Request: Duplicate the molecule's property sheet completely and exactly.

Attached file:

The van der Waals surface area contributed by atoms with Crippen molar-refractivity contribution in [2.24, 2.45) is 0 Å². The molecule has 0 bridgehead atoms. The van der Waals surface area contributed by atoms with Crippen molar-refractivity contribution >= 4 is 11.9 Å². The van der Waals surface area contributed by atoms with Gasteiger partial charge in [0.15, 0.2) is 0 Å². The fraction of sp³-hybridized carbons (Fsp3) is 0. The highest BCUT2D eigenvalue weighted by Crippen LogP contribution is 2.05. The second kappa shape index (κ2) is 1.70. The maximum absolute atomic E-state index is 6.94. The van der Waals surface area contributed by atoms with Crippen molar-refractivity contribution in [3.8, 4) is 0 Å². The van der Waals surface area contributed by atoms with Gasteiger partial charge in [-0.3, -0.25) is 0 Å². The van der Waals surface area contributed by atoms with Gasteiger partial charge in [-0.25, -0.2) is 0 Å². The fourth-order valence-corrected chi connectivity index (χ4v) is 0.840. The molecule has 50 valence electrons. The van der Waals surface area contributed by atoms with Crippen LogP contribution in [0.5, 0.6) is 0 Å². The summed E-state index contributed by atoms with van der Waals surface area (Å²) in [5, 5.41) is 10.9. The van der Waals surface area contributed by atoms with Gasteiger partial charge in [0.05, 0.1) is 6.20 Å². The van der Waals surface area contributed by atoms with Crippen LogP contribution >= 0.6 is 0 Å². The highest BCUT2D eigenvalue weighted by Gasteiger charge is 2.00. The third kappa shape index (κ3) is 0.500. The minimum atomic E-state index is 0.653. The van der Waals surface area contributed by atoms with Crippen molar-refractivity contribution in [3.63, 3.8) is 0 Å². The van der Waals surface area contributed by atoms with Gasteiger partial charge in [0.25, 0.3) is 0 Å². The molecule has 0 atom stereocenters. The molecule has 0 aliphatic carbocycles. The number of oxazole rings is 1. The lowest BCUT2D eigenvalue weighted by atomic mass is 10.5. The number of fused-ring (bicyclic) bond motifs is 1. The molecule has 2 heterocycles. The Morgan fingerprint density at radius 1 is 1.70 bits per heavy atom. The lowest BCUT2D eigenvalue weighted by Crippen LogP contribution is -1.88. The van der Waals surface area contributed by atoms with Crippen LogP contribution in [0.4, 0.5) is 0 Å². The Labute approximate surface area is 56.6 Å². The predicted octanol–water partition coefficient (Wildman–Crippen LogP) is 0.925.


The van der Waals surface area contributed by atoms with Crippen molar-refractivity contribution in [2.24, 2.45) is 0 Å². The molecule has 0 bridgehead atoms. The van der Waals surface area contributed by atoms with Crippen molar-refractivity contribution >= 4 is 11.9 Å². The van der Waals surface area contributed by atoms with Gasteiger partial charge in [0.15, 0.2) is 0 Å². The fraction of sp³-hybridized carbons (Fsp3) is 0. The highest BCUT2D eigenvalue weighted by Crippen LogP contribution is 2.05. The second kappa shape index (κ2) is 1.70. The maximum absolute atomic E-state index is 6.94. The van der Waals surface area contributed by atoms with Crippen molar-refractivity contribution in [3.8, 4) is 0 Å². The van der Waals surface area contributed by atoms with Gasteiger partial charge in [-0.3, -0.25) is 0 Å². The van der Waals surface area contributed by atoms with Gasteiger partial charge in [-0.25, -0.2) is 0 Å². The fourth-order valence-corrected chi connectivity index (χ4v) is 0.840. The molecule has 50 valence electrons. The van der Waals surface area contributed by atoms with Crippen LogP contribution in [0.5, 0.6) is 0 Å². The summed E-state index contributed by atoms with van der Waals surface area (Å²) in [5, 5.41) is 10.9. The van der Waals surface area contributed by atoms with Gasteiger partial charge in [0.05, 0.1) is 6.20 Å². The van der Waals surface area contributed by atoms with Crippen LogP contribution >= 0.6 is 0 Å². The highest BCUT2D eigenvalue weighted by Gasteiger charge is 2.00. The third kappa shape index (κ3) is 0.500. The minimum atomic E-state index is 0.653. The van der Waals surface area contributed by atoms with Crippen molar-refractivity contribution in [3.63, 3.8) is 0 Å². The van der Waals surface area contributed by atoms with Gasteiger partial charge in [0.25, 0.3) is 0 Å². The molecule has 0 atom stereocenters. The molecule has 0 aliphatic carbocycles. The number of oxazole rings is 1. The lowest BCUT2D eigenvalue weighted by atomic mass is 10.5. The number of fused-ring (bicyclic) bond motifs is 1. The molecule has 2 heterocycles. The Morgan fingerprint density at radius 1 is 1.70 bits per heavy atom. The lowest BCUT2D eigenvalue weighted by Crippen LogP contribution is -1.88. The van der Waals surface area contributed by atoms with Crippen LogP contribution in [0.4, 0.5) is 0 Å². The Labute approximate surface area is 56.6 Å². The predicted octanol–water partition coefficient (Wildman–Crippen LogP) is 0.925.